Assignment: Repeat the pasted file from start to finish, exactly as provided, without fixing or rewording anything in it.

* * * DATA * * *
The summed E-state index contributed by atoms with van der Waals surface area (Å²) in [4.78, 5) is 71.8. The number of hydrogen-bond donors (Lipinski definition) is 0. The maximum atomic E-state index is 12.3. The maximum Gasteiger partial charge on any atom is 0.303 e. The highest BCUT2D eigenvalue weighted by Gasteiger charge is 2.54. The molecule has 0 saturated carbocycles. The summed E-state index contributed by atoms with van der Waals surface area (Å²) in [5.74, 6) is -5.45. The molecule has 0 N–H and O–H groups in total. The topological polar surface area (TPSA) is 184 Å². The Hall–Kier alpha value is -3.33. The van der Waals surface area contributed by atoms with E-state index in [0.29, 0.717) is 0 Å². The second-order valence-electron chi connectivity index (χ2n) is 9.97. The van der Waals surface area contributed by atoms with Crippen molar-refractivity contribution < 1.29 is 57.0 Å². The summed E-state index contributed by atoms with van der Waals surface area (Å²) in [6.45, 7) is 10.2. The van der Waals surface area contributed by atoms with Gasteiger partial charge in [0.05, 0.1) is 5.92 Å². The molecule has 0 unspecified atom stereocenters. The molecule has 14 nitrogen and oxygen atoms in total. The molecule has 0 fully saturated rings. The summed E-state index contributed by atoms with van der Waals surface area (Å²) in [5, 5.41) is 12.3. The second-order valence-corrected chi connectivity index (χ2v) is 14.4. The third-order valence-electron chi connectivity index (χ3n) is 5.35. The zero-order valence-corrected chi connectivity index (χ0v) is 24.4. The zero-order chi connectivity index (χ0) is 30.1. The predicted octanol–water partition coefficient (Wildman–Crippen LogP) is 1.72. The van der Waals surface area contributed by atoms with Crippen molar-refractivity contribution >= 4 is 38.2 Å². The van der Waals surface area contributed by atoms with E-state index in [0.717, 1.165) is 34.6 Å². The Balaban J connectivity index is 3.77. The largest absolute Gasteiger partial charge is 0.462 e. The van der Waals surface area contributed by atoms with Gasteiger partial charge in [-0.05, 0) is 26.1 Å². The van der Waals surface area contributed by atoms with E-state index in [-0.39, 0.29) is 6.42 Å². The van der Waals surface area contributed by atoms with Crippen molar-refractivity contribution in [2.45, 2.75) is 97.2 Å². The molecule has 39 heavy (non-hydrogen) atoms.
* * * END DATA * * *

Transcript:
The summed E-state index contributed by atoms with van der Waals surface area (Å²) in [4.78, 5) is 71.8. The number of hydrogen-bond donors (Lipinski definition) is 0. The maximum atomic E-state index is 12.3. The maximum Gasteiger partial charge on any atom is 0.303 e. The highest BCUT2D eigenvalue weighted by Gasteiger charge is 2.54. The molecule has 0 saturated carbocycles. The summed E-state index contributed by atoms with van der Waals surface area (Å²) in [5.74, 6) is -5.45. The molecule has 0 N–H and O–H groups in total. The topological polar surface area (TPSA) is 184 Å². The Hall–Kier alpha value is -3.33. The van der Waals surface area contributed by atoms with E-state index in [0.29, 0.717) is 0 Å². The second-order valence-electron chi connectivity index (χ2n) is 9.97. The van der Waals surface area contributed by atoms with Crippen molar-refractivity contribution < 1.29 is 57.0 Å². The summed E-state index contributed by atoms with van der Waals surface area (Å²) in [6.45, 7) is 10.2. The van der Waals surface area contributed by atoms with Gasteiger partial charge in [0.05, 0.1) is 5.92 Å². The molecule has 0 unspecified atom stereocenters. The molecule has 14 nitrogen and oxygen atoms in total. The molecule has 0 fully saturated rings. The summed E-state index contributed by atoms with van der Waals surface area (Å²) in [5, 5.41) is 12.3. The second-order valence-corrected chi connectivity index (χ2v) is 14.4. The third-order valence-electron chi connectivity index (χ3n) is 5.35. The zero-order valence-corrected chi connectivity index (χ0v) is 24.4. The zero-order chi connectivity index (χ0) is 30.1. The predicted octanol–water partition coefficient (Wildman–Crippen LogP) is 1.72. The van der Waals surface area contributed by atoms with Crippen molar-refractivity contribution >= 4 is 38.2 Å². The van der Waals surface area contributed by atoms with E-state index in [0.717, 1.165) is 34.6 Å². The Balaban J connectivity index is 3.77. The largest absolute Gasteiger partial charge is 0.462 e. The van der Waals surface area contributed by atoms with Gasteiger partial charge in [-0.05, 0) is 26.1 Å². The van der Waals surface area contributed by atoms with E-state index in [-0.39, 0.29) is 6.42 Å². The van der Waals surface area contributed by atoms with Crippen molar-refractivity contribution in [2.45, 2.75) is 97.2 Å². The molecule has 39 heavy (non-hydrogen) atoms.